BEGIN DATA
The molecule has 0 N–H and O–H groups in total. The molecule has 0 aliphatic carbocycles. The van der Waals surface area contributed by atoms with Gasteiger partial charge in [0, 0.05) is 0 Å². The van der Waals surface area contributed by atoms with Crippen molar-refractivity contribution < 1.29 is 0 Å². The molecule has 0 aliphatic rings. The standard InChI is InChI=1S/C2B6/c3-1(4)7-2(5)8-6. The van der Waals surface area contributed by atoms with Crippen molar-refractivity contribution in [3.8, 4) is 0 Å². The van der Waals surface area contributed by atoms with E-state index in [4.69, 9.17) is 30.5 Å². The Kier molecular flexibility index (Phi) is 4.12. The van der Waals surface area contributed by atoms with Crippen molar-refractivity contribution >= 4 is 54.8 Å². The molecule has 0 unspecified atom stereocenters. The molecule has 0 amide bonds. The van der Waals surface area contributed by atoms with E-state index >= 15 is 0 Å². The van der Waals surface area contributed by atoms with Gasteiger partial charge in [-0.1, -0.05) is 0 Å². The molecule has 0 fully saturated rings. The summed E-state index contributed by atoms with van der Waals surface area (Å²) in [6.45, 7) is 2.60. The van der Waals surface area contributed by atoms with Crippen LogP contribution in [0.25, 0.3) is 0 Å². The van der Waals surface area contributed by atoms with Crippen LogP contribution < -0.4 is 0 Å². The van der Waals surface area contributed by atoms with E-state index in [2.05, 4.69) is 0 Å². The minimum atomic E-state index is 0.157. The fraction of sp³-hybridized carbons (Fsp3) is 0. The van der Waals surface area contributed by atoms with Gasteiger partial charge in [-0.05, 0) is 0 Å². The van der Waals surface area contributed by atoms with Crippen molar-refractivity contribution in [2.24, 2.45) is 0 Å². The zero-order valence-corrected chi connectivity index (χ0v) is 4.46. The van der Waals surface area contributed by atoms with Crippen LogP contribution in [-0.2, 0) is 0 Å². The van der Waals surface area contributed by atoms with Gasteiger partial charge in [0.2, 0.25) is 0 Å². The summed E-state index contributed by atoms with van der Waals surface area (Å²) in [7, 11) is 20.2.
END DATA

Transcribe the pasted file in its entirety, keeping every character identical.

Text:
The molecule has 0 N–H and O–H groups in total. The molecule has 0 aliphatic carbocycles. The van der Waals surface area contributed by atoms with Gasteiger partial charge in [0, 0.05) is 0 Å². The van der Waals surface area contributed by atoms with Crippen molar-refractivity contribution < 1.29 is 0 Å². The molecule has 0 aliphatic rings. The standard InChI is InChI=1S/C2B6/c3-1(4)7-2(5)8-6. The van der Waals surface area contributed by atoms with Crippen molar-refractivity contribution in [3.8, 4) is 0 Å². The van der Waals surface area contributed by atoms with E-state index in [4.69, 9.17) is 30.5 Å². The Kier molecular flexibility index (Phi) is 4.12. The van der Waals surface area contributed by atoms with Crippen molar-refractivity contribution >= 4 is 54.8 Å². The molecule has 0 unspecified atom stereocenters. The molecule has 0 amide bonds. The van der Waals surface area contributed by atoms with E-state index >= 15 is 0 Å². The van der Waals surface area contributed by atoms with Gasteiger partial charge in [-0.1, -0.05) is 0 Å². The molecule has 0 fully saturated rings. The summed E-state index contributed by atoms with van der Waals surface area (Å²) in [6.45, 7) is 2.60. The van der Waals surface area contributed by atoms with Crippen LogP contribution in [0.25, 0.3) is 0 Å². The van der Waals surface area contributed by atoms with Crippen LogP contribution < -0.4 is 0 Å². The van der Waals surface area contributed by atoms with E-state index in [2.05, 4.69) is 0 Å². The minimum atomic E-state index is 0.157. The fraction of sp³-hybridized carbons (Fsp3) is 0. The van der Waals surface area contributed by atoms with Gasteiger partial charge in [-0.05, 0) is 0 Å². The van der Waals surface area contributed by atoms with Crippen molar-refractivity contribution in [2.24, 2.45) is 0 Å². The zero-order valence-corrected chi connectivity index (χ0v) is 4.46. The van der Waals surface area contributed by atoms with Crippen LogP contribution in [-0.2, 0) is 0 Å². The van der Waals surface area contributed by atoms with Gasteiger partial charge in [0.2, 0.25) is 0 Å². The summed E-state index contributed by atoms with van der Waals surface area (Å²) in [7, 11) is 20.2.